RYAN: But how would you fix that? You’ve said that you would open up the libel laws.
TRUMP: What I would do, what I would do is I’d – well right now the libel laws, I mean I must tell you that the Hulk Hogan thing was a tremendous shock to me because – not only the amount and the fact that he had the victory — because for the most part I think libel laws almost don’t exist in this country, you know, based on, based on everything I’ve seen and watched and everything else, and I just think that if a paper writes something wrong — media, when I say paper I’m talking about media. I think that they can do a retraction if they’re wrong. They should at least try to get it right. And if they don’t do a retraction, they should, they should you know have a form of a trial. I don’t want to impede free press, by the way. The last thing I would want to do is that. But I mean I can only speak for – I probably get more – do I, I mean, you would know, do I get more publicity than any human being on the earth? Okay? I mean, [Editor’s note: Trump points at Ruth Marcus] she kills me, this one – that’s okay, nice woman.
HIATT: But just – given the Supreme Court rulings on libel — Sullivan v. New York Times — how would you change the law?
TRUMP: I would just loosen them up.
RUTH MARCUS: What does that mean?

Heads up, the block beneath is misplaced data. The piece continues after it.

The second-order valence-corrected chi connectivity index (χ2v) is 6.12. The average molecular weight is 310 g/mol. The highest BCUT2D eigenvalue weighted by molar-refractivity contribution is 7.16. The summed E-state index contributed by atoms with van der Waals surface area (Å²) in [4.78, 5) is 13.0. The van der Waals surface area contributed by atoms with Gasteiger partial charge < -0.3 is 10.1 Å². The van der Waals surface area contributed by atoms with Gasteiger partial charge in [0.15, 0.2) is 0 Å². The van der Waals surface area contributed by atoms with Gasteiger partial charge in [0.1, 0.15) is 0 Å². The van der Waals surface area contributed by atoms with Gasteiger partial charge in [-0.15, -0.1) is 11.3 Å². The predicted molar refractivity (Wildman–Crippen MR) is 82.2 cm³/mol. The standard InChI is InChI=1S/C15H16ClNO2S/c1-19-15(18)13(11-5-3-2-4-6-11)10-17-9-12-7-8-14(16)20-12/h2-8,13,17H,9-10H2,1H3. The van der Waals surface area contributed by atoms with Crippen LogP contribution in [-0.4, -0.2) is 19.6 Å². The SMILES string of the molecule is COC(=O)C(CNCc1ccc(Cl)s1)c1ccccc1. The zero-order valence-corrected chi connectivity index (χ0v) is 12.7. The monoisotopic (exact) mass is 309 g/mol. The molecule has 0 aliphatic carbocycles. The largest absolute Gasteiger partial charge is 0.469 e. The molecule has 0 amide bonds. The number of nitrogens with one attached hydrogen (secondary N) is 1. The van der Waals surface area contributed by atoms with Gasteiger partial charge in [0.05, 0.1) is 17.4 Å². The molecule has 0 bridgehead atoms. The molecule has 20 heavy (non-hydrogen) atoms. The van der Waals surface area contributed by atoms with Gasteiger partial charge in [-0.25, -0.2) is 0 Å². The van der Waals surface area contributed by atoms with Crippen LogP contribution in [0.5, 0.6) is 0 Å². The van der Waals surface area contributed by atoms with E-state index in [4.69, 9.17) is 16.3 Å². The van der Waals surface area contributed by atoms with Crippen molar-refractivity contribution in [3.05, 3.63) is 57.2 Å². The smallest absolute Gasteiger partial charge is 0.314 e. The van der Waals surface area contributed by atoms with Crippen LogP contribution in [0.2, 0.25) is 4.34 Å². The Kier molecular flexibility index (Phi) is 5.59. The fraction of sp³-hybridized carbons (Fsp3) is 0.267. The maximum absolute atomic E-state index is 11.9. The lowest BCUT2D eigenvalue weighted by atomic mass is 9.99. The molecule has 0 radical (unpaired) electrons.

TRUMP: I’d have to get my lawyers in to tell you, but I would loosen them up. I would loosen them up. If The Washington Post writes badly about me – and they do, they don’t write good – I mean, I don’t think I get – I read some of the stories coming up here, and I said to my staff, I said, “Why are we even wasting our time? The hatred is so enormous.” I don’t know why. I mean, I do a good job. I have thousands of employees. I work hard.
I’m not looking for bad for our country. I’m a very rational person, I’m a very sane person. I’m not looking for bad. But I read articles by you, and others. And, you know, we’ve never – we don’t know each other, and the level of hatred is so incredible, I actually said, “Why am I – why am I doing this? Why am I even here?” And I don’t expect anything to happen–
RYAN: Would that be the standard then? If there is an article that you feel has hatred, or is bad, would that be the basis for libel?
TRUMP: No, if it’s wrong. If it’s wrong.
RYAN: Wrong whether there’s malice or not?
TRUMP: I mean, The Washington Post never calls me. I never had a call, “Why – why did you do this?” or “Why did you do that?” It’s just, you know, like I’m this horrible human being. And I’m not. You know, the one thing we have in common I think we all love the country. Now, maybe we come at it from different sides, but nobody ever calls me. I mean, Bob Costa calls about a political story – he called because we’re meeting senators in a little while and congressmen, supporters – but nobody ever calls.
RYAN: The reason I keep asking this is because you’ve said three times you’ve said we are going to open up the libel laws and when we ask you what you mean you say hatred, or bad–
TRUMP: I want to make it more fair from the side where I am, because things are said that are libelous, things are said about me that are so egregious and so wrong, and right now according to the libel laws I can do almost nothing about it because I’m a well-known person you know, etc., etc.